Gülbahar Hatun

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Gülbahar Hatun
Born Ayşe
c. 1447
Died c. 1510
Resting place
Gülbahar Hatun Camii, Trabzon
Religion Islam
Spouse(s) Bayezid II
Parents The daughter of Abd-us-Samed

Gülbahar Hatun[1] (Ottoman Turkish: گلبهار خاتون; c. 1447 – c. 1510) was one of the wives of Ottoman Sultan Bayezid II. She was married to Bayezid in 1469 at Amasya. Little is known of her family background, apart from the fact that an Ottoman inscription (vakfiye) describes her as Hātun binti Abd-us-Samed (Daughter of Abd-us-Samed), which supports the widespread view that her father was a Pontic Greek who had "turned Turk", that is converted to Islam and joined the Turkish Millet. Abd-us-Samed, meaning Servant of God, was the anonym that was applied to many Balkan and Anatolian Christians who converted to Islam in the classical Ottoman period. Gülbahar hatun's son, Selim became Ottoman Sultan as Selim I, although she herself never became recognised as a Valide Sultan because she died before his accession to the sultanate.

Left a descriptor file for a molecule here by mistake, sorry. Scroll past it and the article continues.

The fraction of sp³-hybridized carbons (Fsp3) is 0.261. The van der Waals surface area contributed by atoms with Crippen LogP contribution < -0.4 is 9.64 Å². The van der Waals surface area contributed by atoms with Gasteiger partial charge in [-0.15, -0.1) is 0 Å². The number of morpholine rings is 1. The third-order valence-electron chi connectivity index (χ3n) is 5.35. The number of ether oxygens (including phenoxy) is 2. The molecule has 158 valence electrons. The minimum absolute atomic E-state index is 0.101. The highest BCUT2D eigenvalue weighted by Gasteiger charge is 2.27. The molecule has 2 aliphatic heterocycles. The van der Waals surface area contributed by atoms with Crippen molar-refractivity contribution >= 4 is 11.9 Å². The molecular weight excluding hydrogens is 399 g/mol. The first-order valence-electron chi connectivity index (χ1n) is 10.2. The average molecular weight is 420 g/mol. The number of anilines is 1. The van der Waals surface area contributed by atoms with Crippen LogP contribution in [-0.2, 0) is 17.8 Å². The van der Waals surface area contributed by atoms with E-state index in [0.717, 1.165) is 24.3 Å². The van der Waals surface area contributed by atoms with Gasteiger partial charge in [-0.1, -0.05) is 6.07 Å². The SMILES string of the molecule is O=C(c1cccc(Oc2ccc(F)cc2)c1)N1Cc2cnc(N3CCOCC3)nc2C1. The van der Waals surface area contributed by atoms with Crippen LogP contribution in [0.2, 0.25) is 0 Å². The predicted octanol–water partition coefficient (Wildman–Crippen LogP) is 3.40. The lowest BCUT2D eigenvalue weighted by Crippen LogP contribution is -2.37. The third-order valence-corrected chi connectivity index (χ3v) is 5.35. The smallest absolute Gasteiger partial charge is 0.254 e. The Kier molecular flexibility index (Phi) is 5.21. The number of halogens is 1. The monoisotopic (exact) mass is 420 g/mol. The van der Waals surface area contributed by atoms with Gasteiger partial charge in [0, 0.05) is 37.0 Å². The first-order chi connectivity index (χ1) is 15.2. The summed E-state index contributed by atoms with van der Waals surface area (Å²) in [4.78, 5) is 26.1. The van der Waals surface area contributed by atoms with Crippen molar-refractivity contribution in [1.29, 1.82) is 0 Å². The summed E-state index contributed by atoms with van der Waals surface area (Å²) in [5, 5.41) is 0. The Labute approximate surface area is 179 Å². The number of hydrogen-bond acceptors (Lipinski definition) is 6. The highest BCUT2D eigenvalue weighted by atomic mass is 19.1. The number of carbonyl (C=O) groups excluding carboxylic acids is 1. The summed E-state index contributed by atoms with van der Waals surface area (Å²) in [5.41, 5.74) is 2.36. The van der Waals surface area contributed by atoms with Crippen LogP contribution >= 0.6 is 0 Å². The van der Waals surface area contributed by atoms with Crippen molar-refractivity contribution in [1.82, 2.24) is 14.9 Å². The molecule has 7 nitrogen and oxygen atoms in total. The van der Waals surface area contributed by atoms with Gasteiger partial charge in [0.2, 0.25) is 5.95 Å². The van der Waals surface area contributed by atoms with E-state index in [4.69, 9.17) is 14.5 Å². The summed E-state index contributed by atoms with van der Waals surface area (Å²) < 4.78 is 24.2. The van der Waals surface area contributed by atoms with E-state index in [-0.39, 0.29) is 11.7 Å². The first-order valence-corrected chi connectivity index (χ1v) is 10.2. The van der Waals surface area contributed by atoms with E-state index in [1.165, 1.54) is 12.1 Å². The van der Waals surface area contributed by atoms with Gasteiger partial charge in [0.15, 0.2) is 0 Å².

Some sources have suggested that Gülbahar Hatun was the mother of Selim I however chronological analysis suggests that this is highly improbable[2] and that his biological mother was in fact Ayşe Hatun, the first wife of Bayezid II and the daughter of Alaüddevle Bozkurt Bey, the eleventh ruler of the Dulkadirids centered around Elbistan in Kahramanmaraş.[3][4][5]


  1. ^ Yavuz Bahadıroğlu, Resimli Osmanlı Tarihi, Nesil Yayınları (Ottoman History with Illustrations, Nesil Publications), 15th Ed., 2009, page 157, ISBN 978-975-269-299-2
  2. ^ Dijkema, F.TH (1977), The Ottoman Historical Monumental Inscriptions in Edirne, BRILL, p. 32, ISBN 9004050620 
  3. ^ Babinger, Franz (1992), Mehmed the Conqueror and His Time, Princeton University Press, p. 57, ISBN 0691010781 
  4. ^ Freely, John (2001), Inside the Seraglio: private lives of the sultans in Istanbul, Penguin, p. 32, ISBN 0140270566 
  5. ^ Agoston, Gabor (2011), "The Ottomans: From Frontier Principality to Empire", in Olsen, John Andreas; Gray, Colin S., The Practice of Strategy: From Alexander the Great to the Present, Oxford University Press, p. 116, ISBN 0140270566 

See also[edit]